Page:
Nile buffalo

The majestic Nile buffalo gracefully graces the Central African savannas in all its beautiful glory. Unmistakeably similar to the Cape buffalo, yet somewhat smaller and of a lighter hue, this unique subspecies is a spectacle to behold.

Its distinctiveness is so remarkable it is often included among the Sudanese buffaloes. An impressive breed that never fails to captivate onlookers and create delight wherever they roam.

Mountain buffalo

The Mountain Buffalo is an animal of legend, but one which isn’t known to many outside its native habitat. Living in some of the most pristine mountain areas of the Democratic Republic of Congo, Rwanda, and Uganda, it has adapted well to life in these regions, where they dominate the terrain and capture people’s imaginations.

Very much at home in rocky heights, agilely climbing rugged hills and scaling cliffs with ease, if you’re lucky enough to spot one, it’s a sight that won’t soon be forgotten. And as shrouded in mystery as they are, who can say for sure what latent beauty may lay beneath their wonderful exterior?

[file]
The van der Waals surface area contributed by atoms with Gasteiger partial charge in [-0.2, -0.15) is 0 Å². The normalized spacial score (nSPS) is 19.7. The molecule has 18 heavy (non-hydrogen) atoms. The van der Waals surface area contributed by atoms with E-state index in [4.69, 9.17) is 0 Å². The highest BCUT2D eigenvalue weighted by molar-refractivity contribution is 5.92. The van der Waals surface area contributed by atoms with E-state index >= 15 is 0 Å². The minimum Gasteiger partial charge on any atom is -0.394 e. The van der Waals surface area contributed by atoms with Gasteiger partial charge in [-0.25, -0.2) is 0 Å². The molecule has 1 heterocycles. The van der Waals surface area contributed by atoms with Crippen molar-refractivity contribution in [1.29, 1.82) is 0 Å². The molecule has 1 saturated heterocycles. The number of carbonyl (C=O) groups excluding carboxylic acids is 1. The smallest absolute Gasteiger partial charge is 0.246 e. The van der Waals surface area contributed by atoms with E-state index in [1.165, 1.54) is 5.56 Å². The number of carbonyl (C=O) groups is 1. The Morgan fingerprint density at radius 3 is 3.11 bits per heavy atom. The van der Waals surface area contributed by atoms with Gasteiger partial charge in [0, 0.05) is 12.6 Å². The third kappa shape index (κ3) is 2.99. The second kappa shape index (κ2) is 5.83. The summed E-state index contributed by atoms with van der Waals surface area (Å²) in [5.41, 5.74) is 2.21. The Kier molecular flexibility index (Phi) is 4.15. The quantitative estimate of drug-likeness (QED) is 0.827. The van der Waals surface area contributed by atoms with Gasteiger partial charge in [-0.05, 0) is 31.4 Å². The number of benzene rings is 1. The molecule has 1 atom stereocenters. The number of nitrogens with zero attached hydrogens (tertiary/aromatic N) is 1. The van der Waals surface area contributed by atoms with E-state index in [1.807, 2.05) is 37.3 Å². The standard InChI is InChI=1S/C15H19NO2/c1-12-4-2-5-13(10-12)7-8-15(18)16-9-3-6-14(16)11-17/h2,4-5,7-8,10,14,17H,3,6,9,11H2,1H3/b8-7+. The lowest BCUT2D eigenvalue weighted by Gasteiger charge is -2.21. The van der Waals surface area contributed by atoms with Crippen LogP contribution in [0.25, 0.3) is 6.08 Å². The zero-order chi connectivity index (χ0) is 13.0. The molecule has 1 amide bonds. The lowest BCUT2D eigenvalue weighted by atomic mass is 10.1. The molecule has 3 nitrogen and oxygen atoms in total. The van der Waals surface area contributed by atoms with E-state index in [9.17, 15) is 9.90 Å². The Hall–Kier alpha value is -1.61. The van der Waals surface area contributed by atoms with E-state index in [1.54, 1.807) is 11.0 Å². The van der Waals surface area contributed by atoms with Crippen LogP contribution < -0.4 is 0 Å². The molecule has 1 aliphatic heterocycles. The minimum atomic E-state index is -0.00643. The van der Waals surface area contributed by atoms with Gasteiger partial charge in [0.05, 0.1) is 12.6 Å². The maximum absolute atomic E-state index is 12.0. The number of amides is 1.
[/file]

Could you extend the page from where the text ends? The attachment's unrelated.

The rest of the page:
The African Buffalo is a sight to behold; the land’s most successful grazer. Traversing swamps, floodplains, mopane grasslands, and mountain forests with ease – they need thick cover and a daily source of water to survive.

No challenger can out-munch them as they chew through tall and coarse grasses faster than any other herbivore.

Despite their intimidating size, these mighty creatures are also among the few survivors in Africa due to their ferocious defense capabilities: capable of protecting themselves against even lions!

It usually takes multiple lions to take down an adult buffalo – in some cases, one brave male has been known to do it alone. Most often crocodiles will target old or young calves, but they may still seek out healthy adults too.

Whilst cheetahs, leopards, and spotted hyenas may only take down recently born calves, occasional reports have emerged of hyenas taking down bulls – albeit rarely.